Black Expat: 'Hong Kong Is Like Disneyland For Adults, But We Have Money Now'
Photo Credit: Courtesy of Marie-Louisa Awolaja

Photo Credit: Courtesy of Marie-Louisa Awolaja

Black Expat: 'Hong Kong Is Like Disneyland For Adults, But We Have Money Now'

black expat
Nasha Smith
Nasha Smith Feb 18, 2021

Becoming an expat —short for expatriate, is one who resides in a country other than where they grew up— can take on many forms. Some move for a change of pace. Others for love. And sometimes an innocuous trip abroad can trigger an unexpected desire for a longer stay.

In Marie-Louisa Awolaja’s case, it was a professional development program provided by her employers that set her down this path.

The British-Nigerian legal project manager received an opportunity through her law firm to not only acquire new skills but also a three-month assignment abroad at one of several global offices. With options including Paris, Brussels, Frankfurt, New York, and Johannesburg— Awolaja was assigned to Hong Kong.

“I could have influenced the decision as to where they sent me, but I was just really open to moving somewhere else, learning somewhere else,” Awolaja shared with Travel Noire. “I literally said, put me where you think I’ll be most useful as a project manager. As soon as I landed in Hong Kong, it sort of just felt like home. To me, it feels like a mix of London and Lagos, which is really weird, but the energy reflects the two of them really well.”

Courtesy of Marie-Louisa Awolaja

Awolaja described the experience as life-changing from a work and personal perspective. She was so enamored with her new home that it didn’t take long for her to realize that a three-month stint wouldn’t be enough. Almost immediately she started putting out feelers, hoping to negotiate an extension on her project.

“It just wasn’t really feasible. My project ended, I went back to London, and they could see my heart wasn’t really there and that I missed it. So my boss in the UK and the head of my team basically put their heads together and somehow created a role, an opportunity for me to come back. Within about a month, I basically had the offer to come back to Hong Kong.”

It took about five months to sort out the visa and other necessary paperwork before Awolaja headed back to her new home away from home. So what is it about Hong Kong that captured her heart? For one, the food.

Courtesy of Marie-Louisa Awolaja

“Hong Kong is actually the restaurant capital of the world. The food is insane. You’ve got so much variety and also rent is so high for commercial and residential property. So while it’s tough I imagine for the businesses to stay afloat, it also means that you need to be putting out amazing stuff. It means people are constantly stepping up their game. There’s so much good food. But actually, I think my favorite thing about Hong Kong is how it’s almost like a slice of the world. You’ve got so much packed into such a small space.”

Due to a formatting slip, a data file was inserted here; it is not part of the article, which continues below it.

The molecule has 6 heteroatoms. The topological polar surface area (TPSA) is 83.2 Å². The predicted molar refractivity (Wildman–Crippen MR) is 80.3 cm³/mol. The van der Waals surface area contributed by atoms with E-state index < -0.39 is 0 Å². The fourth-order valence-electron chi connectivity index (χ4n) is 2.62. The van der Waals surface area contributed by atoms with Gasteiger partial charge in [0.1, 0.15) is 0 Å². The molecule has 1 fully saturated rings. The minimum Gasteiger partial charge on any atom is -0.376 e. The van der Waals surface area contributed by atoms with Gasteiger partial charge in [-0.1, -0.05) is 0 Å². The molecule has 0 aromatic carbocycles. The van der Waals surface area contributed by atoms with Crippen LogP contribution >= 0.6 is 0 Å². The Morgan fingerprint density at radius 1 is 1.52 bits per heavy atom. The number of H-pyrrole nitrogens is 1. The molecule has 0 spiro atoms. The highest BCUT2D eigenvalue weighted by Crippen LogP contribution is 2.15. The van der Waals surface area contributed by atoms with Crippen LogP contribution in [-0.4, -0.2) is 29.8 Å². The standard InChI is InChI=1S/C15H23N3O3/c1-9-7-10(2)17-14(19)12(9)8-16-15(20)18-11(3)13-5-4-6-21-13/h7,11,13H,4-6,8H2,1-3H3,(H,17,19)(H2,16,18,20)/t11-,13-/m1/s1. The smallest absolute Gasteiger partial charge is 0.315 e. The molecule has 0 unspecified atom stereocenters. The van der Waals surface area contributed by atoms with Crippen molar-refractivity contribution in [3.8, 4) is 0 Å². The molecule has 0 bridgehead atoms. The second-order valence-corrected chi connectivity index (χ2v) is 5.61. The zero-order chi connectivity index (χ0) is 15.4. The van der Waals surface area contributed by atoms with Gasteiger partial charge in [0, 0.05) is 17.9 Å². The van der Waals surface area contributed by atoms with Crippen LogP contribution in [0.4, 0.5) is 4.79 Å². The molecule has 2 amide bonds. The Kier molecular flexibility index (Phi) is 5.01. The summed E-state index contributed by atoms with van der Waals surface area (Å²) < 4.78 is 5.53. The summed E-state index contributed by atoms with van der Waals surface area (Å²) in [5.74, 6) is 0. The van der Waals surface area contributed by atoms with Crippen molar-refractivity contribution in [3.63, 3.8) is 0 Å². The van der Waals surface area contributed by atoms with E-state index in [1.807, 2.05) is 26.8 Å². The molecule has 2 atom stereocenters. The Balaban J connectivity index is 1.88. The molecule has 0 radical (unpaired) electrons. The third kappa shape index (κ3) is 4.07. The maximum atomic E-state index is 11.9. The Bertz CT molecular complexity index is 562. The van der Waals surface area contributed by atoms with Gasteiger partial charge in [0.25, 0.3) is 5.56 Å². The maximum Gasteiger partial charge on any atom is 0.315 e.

She continued, “Right now I live in Sheung Wan which is reasonably central and in 15 minutes I could be at the top of a mountain. I mean a small mountain, but I could go on a hike, and I’m at the foot of the hike in 10, 15 minutes, depending on if I walk or take a taxi. I could be at the beach in 15-minutes. You’ve got such a variety of things, depending on what you’re into. It’s also convenient. You can reach everything in a matter of minutes. So I’ve tried a lot since I’ve been here, and it just means you can squeeze more into your day.”

Awolaja acknowledged that there are a few differences between living in London and Hong Kong, most notably the demographic make up of the cities.

“Here, as a Black person, I definitely stand out. There are Black people here, but just obviously not that many. It’s a relatively small community, or we are all quite dispersed. So the fact is that you look around and you’re just a minority, whereas I suppose if you’re in London, it’s much more mixed.”

Hong Kong does have the upper hand over London on transportation. Awolaja lauded the extremely cheap taxi fares but at the same time lamented the high rental rates. On the upside, her community is filled with expats like herself which has made her feel welcome and supported.

According to her, the environment is reminiscent of “Disneyland for adults, but we actually have money now” she laughed.

Courtesy of Marie-Louisa Awolaja

Awolaja is preparing to move back to London for a new role within the company that requires her to live in the city. But now that her appetite for expat life has been wet, she is already considering future possibilities.

“Ideally, I’d move to New York or somewhere. I would love to live somewhere else. I think I’ve learned so much about myself living somewhere different, trying something new, learning a new culture that I don’t want to lose that. So it always feels like if I could take that and start over again somewhere else, I would love to just see what that would be like making new friends, making connections.”

Follow Lou’s Hong Kong experience on Instagram.